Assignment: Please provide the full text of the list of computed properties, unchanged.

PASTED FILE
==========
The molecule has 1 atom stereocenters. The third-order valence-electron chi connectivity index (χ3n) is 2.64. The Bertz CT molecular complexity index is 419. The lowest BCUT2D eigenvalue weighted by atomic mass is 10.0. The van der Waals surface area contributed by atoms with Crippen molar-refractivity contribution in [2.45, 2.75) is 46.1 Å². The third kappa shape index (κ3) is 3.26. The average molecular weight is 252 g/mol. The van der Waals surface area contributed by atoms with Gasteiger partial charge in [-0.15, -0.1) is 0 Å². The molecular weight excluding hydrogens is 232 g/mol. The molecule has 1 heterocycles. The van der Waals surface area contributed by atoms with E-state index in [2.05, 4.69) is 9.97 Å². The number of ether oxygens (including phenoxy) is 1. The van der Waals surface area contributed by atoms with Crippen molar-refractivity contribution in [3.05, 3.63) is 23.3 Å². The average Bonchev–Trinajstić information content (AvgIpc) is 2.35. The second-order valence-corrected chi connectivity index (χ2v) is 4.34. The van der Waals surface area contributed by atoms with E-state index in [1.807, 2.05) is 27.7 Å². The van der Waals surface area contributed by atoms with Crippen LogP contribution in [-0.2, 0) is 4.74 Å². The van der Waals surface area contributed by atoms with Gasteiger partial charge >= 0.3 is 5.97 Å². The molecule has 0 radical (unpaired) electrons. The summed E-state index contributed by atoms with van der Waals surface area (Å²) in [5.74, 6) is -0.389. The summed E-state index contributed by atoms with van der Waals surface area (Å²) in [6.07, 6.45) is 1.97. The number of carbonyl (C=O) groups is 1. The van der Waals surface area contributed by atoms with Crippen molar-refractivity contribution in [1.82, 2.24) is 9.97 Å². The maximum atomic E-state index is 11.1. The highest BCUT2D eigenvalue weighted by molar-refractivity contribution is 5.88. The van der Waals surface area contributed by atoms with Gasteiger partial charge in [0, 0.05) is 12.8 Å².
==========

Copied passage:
The molecule has 1 atom stereocenters. The third-order valence-electron chi connectivity index (χ3n) is 2.64. The Bertz CT molecular complexity index is 419. The lowest BCUT2D eigenvalue weighted by atomic mass is 10.0. The van der Waals surface area contributed by atoms with Crippen molar-refractivity contribution in [2.45, 2.75) is 46.1 Å². The third kappa shape index (κ3) is 3.26. The average molecular weight is 252 g/mol. The van der Waals surface area contributed by atoms with Gasteiger partial charge in [-0.15, -0.1) is 0 Å². The molecular weight excluding hydrogens is 232 g/mol. The molecule has 1 heterocycles. The van der Waals surface area contributed by atoms with E-state index in [2.05, 4.69) is 9.97 Å². The number of ether oxygens (including phenoxy) is 1. The van der Waals surface area contributed by atoms with Crippen molar-refractivity contribution in [3.05, 3.63) is 23.3 Å². The average Bonchev–Trinajstić information content (AvgIpc) is 2.35. The second-order valence-corrected chi connectivity index (χ2v) is 4.34. The van der Waals surface area contributed by atoms with E-state index in [1.807, 2.05) is 27.7 Å². The van der Waals surface area contributed by atoms with Crippen LogP contribution in [-0.2, 0) is 4.74 Å². The van der Waals surface area contributed by atoms with Gasteiger partial charge >= 0.3 is 5.97 Å². The molecule has 0 radical (unpaired) electrons. The summed E-state index contributed by atoms with van der Waals surface area (Å²) in [5.74, 6) is -0.389. The summed E-state index contributed by atoms with van der Waals surface area (Å²) in [6.07, 6.45) is 1.97. The number of carbonyl (C=O) groups is 1. The van der Waals surface area contributed by atoms with Crippen molar-refractivity contribution in [1.82, 2.24) is 9.97 Å². The maximum atomic E-state index is 11.1. The highest BCUT2D eigenvalue weighted by molar-refractivity contribution is 5.88. The van der Waals surface area contributed by atoms with Gasteiger partial charge in [0, 0.05) is 12.8 Å².